Student Level: Honours or Masters
This project will focus on the characterization and taxonomical identification of beach sand associated human pathogenic fungi in Australia. Beaches across Australia will be sampled to identify the fungal microbiome present in sand and assess the risk of fungal infections.
Humans receive extensive exposure to sand-associated microbes during recreational activities. Beach sand is a habitat that supports many microbes, including bacteria, virus and fungi. While most of them are harmless, some are pathogenic, and the potential for pathogen occurrence is particularly great when sand is contaminated by human or animal waste. Some of these pathogens cause disease among individuals with normal immune systems, whereas others are considered opportunistic pathogens only capable of causing disease in individuals with a weakened immune systems. However, microbial communities in the sand have received relatively little attention compared to those in soil, or water so far. To assess and estimate the relative risk of fungal infections during recreational activities in the beach it is important to first characterize and identify the fungal communities in the sand. In this project traditional and the most recent molecular techniques, such as Next Generation Sequencing (NGS), will be applied to assess the fungal microbiome of the beach sand.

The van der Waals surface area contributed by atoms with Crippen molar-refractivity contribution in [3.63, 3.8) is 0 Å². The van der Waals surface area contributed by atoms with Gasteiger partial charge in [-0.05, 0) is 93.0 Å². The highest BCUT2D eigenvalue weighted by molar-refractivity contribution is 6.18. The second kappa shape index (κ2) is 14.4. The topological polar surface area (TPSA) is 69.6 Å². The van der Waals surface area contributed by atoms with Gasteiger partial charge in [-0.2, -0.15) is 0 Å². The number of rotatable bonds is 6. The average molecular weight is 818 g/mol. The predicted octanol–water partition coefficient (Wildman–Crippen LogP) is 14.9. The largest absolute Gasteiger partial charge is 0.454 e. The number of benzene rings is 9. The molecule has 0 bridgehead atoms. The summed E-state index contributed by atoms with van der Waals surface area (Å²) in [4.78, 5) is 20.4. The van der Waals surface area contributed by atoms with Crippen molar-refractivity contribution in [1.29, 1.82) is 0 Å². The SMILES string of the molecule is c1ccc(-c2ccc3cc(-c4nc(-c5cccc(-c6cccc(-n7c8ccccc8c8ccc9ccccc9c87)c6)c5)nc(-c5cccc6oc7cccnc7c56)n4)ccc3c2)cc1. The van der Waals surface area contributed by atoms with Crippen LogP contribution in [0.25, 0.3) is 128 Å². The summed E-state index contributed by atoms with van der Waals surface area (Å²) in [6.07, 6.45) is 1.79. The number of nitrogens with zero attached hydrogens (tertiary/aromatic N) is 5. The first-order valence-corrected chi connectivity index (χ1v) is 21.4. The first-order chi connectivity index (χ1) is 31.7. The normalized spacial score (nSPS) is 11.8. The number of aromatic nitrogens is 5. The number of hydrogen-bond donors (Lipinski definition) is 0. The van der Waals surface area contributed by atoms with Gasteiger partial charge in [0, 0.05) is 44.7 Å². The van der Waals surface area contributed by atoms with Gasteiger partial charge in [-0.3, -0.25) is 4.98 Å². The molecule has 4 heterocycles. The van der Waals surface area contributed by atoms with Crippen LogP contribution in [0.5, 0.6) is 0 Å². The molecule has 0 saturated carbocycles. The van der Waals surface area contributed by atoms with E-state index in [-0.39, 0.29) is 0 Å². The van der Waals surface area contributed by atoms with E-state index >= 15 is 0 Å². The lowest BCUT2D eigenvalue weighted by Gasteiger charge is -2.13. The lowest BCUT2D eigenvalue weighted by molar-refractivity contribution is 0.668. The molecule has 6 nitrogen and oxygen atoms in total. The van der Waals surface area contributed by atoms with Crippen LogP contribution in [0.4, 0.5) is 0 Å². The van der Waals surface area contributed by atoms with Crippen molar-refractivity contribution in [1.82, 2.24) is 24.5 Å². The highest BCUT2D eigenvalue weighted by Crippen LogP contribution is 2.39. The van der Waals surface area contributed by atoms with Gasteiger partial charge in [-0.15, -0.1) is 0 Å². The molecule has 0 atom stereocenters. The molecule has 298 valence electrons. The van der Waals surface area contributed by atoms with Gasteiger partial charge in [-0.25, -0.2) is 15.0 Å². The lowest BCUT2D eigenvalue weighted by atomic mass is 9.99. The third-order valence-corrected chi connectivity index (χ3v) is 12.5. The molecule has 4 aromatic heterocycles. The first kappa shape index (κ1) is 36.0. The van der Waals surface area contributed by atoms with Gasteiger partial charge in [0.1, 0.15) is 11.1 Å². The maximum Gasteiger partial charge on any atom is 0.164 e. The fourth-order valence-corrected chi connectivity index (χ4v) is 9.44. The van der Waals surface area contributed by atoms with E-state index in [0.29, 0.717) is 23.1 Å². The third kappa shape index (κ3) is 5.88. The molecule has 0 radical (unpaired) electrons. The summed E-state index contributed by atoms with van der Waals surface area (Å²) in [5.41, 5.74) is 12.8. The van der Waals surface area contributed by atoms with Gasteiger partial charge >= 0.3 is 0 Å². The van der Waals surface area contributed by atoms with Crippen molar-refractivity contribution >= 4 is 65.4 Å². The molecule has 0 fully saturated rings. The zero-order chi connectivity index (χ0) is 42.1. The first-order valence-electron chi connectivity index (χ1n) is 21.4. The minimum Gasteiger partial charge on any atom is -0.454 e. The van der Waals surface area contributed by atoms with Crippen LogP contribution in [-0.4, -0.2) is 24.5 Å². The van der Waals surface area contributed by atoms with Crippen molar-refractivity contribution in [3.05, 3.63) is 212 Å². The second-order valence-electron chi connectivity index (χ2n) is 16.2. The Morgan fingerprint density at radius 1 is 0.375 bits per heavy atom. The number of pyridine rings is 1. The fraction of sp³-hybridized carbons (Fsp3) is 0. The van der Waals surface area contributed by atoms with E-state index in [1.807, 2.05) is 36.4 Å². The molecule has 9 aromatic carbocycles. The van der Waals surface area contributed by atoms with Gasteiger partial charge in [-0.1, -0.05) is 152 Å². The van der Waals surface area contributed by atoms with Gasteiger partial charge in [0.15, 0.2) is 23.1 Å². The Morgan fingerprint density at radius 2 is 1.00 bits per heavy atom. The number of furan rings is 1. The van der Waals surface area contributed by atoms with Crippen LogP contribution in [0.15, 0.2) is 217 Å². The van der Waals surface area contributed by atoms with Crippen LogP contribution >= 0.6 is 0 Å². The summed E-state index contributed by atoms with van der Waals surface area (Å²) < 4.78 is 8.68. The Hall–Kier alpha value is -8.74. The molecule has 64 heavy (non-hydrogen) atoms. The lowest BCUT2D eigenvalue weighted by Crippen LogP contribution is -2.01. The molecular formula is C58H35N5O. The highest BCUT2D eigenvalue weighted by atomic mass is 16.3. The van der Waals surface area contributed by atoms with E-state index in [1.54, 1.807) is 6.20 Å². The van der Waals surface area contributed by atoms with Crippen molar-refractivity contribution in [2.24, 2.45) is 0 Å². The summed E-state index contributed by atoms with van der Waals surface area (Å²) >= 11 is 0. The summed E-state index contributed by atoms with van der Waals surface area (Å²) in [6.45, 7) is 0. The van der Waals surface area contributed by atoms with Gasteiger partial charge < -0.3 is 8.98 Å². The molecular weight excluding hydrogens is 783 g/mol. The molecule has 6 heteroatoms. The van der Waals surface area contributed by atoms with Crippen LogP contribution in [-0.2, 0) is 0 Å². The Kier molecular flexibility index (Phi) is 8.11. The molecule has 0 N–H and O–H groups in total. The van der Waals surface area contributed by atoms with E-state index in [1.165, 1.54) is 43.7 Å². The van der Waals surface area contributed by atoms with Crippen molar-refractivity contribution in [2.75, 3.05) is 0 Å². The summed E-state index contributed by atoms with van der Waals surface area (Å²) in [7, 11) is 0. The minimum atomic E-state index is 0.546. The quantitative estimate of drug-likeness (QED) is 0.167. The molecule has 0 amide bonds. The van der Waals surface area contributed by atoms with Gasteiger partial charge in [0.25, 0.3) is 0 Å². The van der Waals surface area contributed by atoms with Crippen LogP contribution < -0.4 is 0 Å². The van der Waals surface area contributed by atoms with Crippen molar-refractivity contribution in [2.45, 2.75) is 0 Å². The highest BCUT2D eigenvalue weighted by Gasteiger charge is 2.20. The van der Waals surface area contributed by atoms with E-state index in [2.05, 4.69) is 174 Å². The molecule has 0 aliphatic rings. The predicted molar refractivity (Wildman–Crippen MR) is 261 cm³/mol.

The Molecular Mycology Laboratory is located in the Westmead Institute for Medical Research at the Westmead Campus, which is one of the largest medical research institutes in Australia gathering many disciplines, skills and expertise. The laboratory is well equipped for various traditional and molecular techniques required for mycological studies.
Supervisor: Professor Wieland Meyer - email@example.com